Officials at the annual multi-arts extravaganza, which roared into life on Tuesday, confirmed the police raid but would not give details saying they would issue a statement later. The officials said the police did not have a search warrant and were uncompromising.
Police general headquarters were evasive when contacted for comment. An officer in the press unit said they were not aware of the raid.
The raid, at the HIFA offices located at the Crowne Plaza Monomotapa Hotel in the city centre, did not come as a surprise to artists neither was the festival new to such police action.
Artists particularly said the hard hitting music-theatrical production, titled Treasure, that was performed during the opening night of the ongoing 12th edition of HIFA on Tuesday must have provoked the state security.
The musical appeared directly targeted at the style of rule of Zimbabwe’s veteran ruler, President Robert Mugabe, in power for 31 straight years and still seeking to further extend his rule.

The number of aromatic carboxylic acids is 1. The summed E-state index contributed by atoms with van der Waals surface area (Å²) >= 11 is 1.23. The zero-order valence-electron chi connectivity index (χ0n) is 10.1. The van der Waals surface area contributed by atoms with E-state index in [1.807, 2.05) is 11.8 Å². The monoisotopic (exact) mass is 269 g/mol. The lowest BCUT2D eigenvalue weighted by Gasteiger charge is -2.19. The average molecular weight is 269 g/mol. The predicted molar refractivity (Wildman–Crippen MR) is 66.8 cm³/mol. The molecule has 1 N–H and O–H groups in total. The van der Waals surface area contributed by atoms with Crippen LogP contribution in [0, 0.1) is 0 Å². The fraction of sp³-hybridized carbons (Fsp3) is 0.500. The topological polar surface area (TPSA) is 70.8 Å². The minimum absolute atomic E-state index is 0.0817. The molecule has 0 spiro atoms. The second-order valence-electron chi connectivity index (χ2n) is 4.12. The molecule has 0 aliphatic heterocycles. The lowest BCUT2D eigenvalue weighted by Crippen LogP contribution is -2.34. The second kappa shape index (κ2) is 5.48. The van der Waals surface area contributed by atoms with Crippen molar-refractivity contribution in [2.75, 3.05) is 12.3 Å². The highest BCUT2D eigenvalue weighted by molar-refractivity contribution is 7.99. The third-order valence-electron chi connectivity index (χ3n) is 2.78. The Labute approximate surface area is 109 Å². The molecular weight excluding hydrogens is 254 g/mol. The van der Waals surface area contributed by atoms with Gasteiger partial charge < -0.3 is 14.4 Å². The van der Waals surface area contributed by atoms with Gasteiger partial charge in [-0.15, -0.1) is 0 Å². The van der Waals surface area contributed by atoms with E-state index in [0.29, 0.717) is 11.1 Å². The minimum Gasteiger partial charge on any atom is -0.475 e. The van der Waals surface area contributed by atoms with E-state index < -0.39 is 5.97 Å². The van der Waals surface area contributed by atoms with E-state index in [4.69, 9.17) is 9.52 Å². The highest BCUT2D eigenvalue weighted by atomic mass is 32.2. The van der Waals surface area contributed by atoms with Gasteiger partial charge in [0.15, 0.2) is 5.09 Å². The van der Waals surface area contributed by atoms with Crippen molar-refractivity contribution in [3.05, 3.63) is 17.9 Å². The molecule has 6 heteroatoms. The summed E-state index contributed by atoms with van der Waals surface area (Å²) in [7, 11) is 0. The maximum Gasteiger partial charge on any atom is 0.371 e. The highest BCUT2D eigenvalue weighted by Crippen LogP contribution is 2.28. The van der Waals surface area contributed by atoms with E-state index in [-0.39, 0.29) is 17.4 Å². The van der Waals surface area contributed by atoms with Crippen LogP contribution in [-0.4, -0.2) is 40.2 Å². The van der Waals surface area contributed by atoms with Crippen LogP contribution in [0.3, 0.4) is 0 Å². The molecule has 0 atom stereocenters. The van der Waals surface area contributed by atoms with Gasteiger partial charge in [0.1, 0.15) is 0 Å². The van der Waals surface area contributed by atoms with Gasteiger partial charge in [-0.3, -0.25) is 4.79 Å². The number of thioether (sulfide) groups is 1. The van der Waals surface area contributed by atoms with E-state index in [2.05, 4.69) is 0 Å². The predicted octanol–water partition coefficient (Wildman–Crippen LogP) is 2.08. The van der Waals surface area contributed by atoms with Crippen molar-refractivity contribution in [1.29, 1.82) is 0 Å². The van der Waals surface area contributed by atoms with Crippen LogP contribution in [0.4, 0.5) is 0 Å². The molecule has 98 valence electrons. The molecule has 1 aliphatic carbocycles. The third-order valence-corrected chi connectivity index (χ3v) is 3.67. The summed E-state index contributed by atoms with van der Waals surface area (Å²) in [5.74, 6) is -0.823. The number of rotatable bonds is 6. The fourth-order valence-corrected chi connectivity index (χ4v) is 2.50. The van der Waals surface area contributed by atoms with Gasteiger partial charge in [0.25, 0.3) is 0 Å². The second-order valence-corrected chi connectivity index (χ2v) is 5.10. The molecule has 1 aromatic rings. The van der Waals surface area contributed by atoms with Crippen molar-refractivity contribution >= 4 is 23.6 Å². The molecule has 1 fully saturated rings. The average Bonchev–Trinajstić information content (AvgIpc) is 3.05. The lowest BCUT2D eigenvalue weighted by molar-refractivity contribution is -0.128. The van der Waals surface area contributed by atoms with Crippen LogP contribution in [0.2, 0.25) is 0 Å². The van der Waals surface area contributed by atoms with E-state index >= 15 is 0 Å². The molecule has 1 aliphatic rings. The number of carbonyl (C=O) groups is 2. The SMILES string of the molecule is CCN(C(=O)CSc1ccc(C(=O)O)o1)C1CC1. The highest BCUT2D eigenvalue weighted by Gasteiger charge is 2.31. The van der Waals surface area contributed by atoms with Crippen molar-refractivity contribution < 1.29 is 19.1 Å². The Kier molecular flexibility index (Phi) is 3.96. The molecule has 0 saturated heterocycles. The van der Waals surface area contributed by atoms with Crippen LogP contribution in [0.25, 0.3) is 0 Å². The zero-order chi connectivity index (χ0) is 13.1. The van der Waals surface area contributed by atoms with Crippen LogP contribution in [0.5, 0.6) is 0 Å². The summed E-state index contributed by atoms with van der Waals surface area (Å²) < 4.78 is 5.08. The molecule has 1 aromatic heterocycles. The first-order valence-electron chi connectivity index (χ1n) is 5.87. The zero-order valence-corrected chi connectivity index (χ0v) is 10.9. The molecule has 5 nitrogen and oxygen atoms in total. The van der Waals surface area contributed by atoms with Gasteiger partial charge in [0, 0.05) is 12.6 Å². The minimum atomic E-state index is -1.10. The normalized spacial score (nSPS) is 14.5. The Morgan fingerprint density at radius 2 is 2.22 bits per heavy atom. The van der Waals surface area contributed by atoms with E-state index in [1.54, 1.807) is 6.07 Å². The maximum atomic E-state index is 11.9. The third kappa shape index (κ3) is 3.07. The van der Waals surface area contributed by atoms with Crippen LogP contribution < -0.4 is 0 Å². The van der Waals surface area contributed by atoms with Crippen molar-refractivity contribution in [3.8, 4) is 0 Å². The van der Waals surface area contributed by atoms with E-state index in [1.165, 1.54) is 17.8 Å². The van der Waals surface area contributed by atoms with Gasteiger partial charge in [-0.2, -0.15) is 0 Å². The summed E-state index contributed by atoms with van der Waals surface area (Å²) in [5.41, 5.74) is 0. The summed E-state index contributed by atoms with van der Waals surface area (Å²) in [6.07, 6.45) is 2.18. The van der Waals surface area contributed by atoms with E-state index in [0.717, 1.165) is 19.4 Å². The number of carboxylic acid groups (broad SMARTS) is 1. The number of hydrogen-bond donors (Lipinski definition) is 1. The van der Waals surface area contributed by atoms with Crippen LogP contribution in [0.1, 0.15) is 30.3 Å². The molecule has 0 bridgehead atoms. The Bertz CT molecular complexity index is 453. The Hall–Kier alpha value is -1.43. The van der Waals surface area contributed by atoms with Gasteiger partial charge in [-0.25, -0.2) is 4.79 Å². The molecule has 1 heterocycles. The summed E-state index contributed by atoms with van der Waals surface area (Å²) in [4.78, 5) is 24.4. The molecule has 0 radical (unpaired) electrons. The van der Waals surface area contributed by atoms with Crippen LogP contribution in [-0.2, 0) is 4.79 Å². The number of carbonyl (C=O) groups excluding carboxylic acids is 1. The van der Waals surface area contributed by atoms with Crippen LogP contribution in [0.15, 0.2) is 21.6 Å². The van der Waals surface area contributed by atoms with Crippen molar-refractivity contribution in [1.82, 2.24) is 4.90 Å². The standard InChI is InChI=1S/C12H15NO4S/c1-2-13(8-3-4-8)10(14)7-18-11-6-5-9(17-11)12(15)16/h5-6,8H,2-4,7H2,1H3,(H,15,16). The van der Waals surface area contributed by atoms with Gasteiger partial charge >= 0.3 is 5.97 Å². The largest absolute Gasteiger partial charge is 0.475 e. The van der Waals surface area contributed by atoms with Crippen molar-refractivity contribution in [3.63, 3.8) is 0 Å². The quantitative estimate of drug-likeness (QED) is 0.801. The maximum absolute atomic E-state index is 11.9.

The musical, produced by Brett Bailey, combined astounding dances and imagery telling the all too familiar day-to-day story of corrupt fat cats and how they manipulated the povo who survived on crumbs while the leaders lined their pockets with riches.
The production climaxes with overwhelming triumph of people power after the masses revolted against the despotic ruler who was portrayed as an aged and frail man constantly guarded by aides in military fatigue.
Earlier in the day sharp tongued poets had lashed out at Zimbabwe’s rulers and criticised the state of democracy.
A youthful Bulawayo based poet Bhekumusa Moyo lashed out at dictators in poetry that kept audiences captivated.
Moyo chanted: “I declare war on leaders who don’t uphold democracy. Directors of dictatorship shall fall one by one in no particular order but they shall all fall. No government will kill forever.’’
Moyo told Radio VOP in an interview: “As artists we have the mandate to make the leadership accountable to the people. If I fear for my life then I lose relevance as an artist.”
Regional artists have also descended on HIFA to lend support to their Zimbabwean counterparts.
Renowned South African poet Pitila Ntuli told VOP after his performance: “We want HIFA and particularly poetry to engage the issues of the day. We want to mobilize the people to be sensitive to what is happening without insulting anyone. We are saying the African dilemma is that we are independent but not free. It’s not yet uhuru (freedom).”
In 2003 police banned a theatrical production Super Patriots and Morons during its run at HIFA. The play depicted dictatorship and was widely seen as being targeted at President Mugabe.